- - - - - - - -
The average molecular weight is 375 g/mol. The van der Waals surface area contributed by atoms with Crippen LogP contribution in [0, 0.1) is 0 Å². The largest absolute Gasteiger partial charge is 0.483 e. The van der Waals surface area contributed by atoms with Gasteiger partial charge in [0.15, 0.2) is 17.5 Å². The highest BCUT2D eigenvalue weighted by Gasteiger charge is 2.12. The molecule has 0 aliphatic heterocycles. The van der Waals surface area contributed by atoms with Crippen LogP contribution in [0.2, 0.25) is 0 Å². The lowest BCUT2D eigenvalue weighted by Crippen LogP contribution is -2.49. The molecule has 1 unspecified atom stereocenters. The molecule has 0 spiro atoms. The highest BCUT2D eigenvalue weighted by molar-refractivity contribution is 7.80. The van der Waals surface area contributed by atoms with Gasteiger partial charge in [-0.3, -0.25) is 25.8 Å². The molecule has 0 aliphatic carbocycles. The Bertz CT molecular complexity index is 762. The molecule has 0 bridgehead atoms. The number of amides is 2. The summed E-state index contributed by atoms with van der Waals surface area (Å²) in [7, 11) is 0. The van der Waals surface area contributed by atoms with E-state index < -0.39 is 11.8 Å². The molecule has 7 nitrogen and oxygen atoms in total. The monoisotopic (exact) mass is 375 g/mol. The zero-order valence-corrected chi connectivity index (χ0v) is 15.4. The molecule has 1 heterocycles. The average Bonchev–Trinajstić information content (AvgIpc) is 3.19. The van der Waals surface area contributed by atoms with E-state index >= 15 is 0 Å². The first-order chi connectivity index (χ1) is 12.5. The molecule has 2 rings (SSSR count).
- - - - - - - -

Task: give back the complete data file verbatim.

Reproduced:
The average molecular weight is 375 g/mol. The van der Waals surface area contributed by atoms with Crippen LogP contribution in [0, 0.1) is 0 Å². The largest absolute Gasteiger partial charge is 0.483 e. The van der Waals surface area contributed by atoms with Gasteiger partial charge in [0.15, 0.2) is 17.5 Å². The highest BCUT2D eigenvalue weighted by Gasteiger charge is 2.12. The molecule has 0 aliphatic heterocycles. The van der Waals surface area contributed by atoms with Crippen LogP contribution in [0.2, 0.25) is 0 Å². The lowest BCUT2D eigenvalue weighted by Crippen LogP contribution is -2.49. The molecule has 1 unspecified atom stereocenters. The molecule has 0 spiro atoms. The highest BCUT2D eigenvalue weighted by molar-refractivity contribution is 7.80. The van der Waals surface area contributed by atoms with Gasteiger partial charge in [-0.3, -0.25) is 25.8 Å². The molecule has 0 aliphatic carbocycles. The Bertz CT molecular complexity index is 762. The molecule has 0 bridgehead atoms. The number of amides is 2. The summed E-state index contributed by atoms with van der Waals surface area (Å²) in [7, 11) is 0. The van der Waals surface area contributed by atoms with E-state index < -0.39 is 11.8 Å². The molecule has 7 nitrogen and oxygen atoms in total. The monoisotopic (exact) mass is 375 g/mol. The zero-order valence-corrected chi connectivity index (χ0v) is 15.4. The molecule has 1 heterocycles. The average Bonchev–Trinajstić information content (AvgIpc) is 3.19. The van der Waals surface area contributed by atoms with E-state index >= 15 is 0 Å². The first-order chi connectivity index (χ1) is 12.5. The molecule has 2 rings (SSSR count).